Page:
My baby sister, the one I blogged about yesterday, who used to work at the real children’s bookstore in NYC featured in You’ve Got Mail, has been raving about this cookbook for years. She loves it so much she gave it away at a bridal shower we attended for a cousin last spring. She didn’t order a new one in time, so she gave away her own copy, complete with penciled in notes for her favorite recipes. That’s how much she loves this book, she is willing to give it away to help a new bride embark on getting in the tradition of fixing family dinner! Of course, she then ordered more copies, so she would have more to give away!
It’s not just a cookbook, it’s a resource book for making family dinner a memorable, connecting time, so that your kids are more likely to talk to you about everything and less likely to get involved in crime, drugs, and alcohol. I really love the resources listed in the back of the book. It’s by Laurie David, an environmentalist. I am happy to see an environmentalist giving equal time to the environment that has a higher priority in saving, the family. I am always on the lookout for ways to make family dinner more fun, and this book really delivers on that. I loved the resources in the back, such as the suggestion to use the weekly Table Talk Family Dinner downloads from the Huffington Post. I intend to start using these topics right away! I also want to remember to use Pres. Monson’s idea from a General Conference talk several years ago, when he recommended asking children what they have done to serve someone else that day.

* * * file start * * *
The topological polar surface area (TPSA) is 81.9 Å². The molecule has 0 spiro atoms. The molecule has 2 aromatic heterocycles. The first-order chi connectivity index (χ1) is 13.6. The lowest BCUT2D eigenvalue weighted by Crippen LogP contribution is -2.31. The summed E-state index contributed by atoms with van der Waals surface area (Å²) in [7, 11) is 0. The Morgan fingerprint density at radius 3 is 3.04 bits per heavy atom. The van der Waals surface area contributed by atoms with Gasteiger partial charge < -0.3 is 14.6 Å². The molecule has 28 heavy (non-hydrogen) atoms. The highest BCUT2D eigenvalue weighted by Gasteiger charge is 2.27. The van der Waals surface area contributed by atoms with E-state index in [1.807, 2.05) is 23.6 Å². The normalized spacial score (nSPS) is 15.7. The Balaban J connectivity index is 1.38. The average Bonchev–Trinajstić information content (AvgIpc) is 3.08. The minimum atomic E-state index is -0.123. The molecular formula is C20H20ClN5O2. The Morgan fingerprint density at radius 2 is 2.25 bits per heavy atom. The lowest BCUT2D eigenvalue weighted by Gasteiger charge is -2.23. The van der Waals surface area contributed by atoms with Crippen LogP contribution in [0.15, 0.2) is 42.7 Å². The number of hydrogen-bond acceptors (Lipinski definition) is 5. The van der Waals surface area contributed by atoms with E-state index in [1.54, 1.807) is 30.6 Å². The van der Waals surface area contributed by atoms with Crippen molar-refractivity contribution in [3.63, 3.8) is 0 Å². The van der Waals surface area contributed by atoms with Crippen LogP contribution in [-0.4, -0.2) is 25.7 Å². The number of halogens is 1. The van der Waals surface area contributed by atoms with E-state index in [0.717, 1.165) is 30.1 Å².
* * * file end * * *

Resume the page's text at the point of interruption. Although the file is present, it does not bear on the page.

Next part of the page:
I was already partial to another “family dinner cookbook,” the one pictured below, because it’s by a Mormon mommy, Liz Edmunds, who I got to meet last year. I love that Liz gives a template for fixing meals by having a theme for each night of the week. You can read more about what I wrote about the Food Nanny’s book on my blog by doing a search for Food Nanny in the search box in the upper right corner. ( I know it would be nicer to provide you with a link but for some reason my browser right now is not working to give me the breadcrumb URL trail.)
These books both have great recipes and great reasons to motivate you to have family dinner. Although, if you have special preferences like real, not processed food, low-carb food, Paleo, or vegan, you will have to adapt the recipes. Laurie’s book is a bit more comprehensive, I have to admit. She even has a chapter on what to do about family dinner when divorce hits, as it did in her family.
While my sister bustled about the kitchen last Sunday at my mom’s finishing up her contribution to our family dinner, I skimmed over her copy of The Family Dinner. (I did help her a bit, but I have to admit I was lured into reading the cookbook she has been raving about for years. I already had my contribution all finished.) I loved the gorgeous full-color photos and mention of a special Jewish Shabbat meal. If you need some new recipes and motivation to have family dinner, get both these books!